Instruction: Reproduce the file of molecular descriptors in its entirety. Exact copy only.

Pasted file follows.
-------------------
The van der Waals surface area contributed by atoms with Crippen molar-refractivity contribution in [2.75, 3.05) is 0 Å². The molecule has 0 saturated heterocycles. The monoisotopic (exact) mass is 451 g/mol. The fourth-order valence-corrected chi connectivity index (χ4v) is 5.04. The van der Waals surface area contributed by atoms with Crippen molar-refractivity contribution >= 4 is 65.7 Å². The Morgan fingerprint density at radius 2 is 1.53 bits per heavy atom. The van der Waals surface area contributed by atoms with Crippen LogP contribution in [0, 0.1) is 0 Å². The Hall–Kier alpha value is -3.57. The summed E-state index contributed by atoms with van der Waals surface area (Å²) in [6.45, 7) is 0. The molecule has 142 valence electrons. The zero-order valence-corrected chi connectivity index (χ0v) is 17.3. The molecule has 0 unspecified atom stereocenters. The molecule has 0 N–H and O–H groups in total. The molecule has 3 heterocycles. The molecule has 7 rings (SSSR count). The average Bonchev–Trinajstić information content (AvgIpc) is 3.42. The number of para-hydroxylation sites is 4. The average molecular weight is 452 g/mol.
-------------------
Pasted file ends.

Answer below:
The van der Waals surface area contributed by atoms with Crippen molar-refractivity contribution in [2.75, 3.05) is 0 Å². The molecule has 0 saturated heterocycles. The monoisotopic (exact) mass is 451 g/mol. The fourth-order valence-corrected chi connectivity index (χ4v) is 5.04. The van der Waals surface area contributed by atoms with Crippen molar-refractivity contribution >= 4 is 65.7 Å². The Morgan fingerprint density at radius 2 is 1.53 bits per heavy atom. The van der Waals surface area contributed by atoms with Crippen LogP contribution in [0, 0.1) is 0 Å². The Hall–Kier alpha value is -3.57. The summed E-state index contributed by atoms with van der Waals surface area (Å²) in [6.45, 7) is 0. The molecule has 142 valence electrons. The zero-order valence-corrected chi connectivity index (χ0v) is 17.3. The molecule has 0 unspecified atom stereocenters. The molecule has 0 N–H and O–H groups in total. The molecule has 3 heterocycles. The molecule has 7 rings (SSSR count). The average Bonchev–Trinajstić information content (AvgIpc) is 3.42. The number of para-hydroxylation sites is 4. The average molecular weight is 452 g/mol.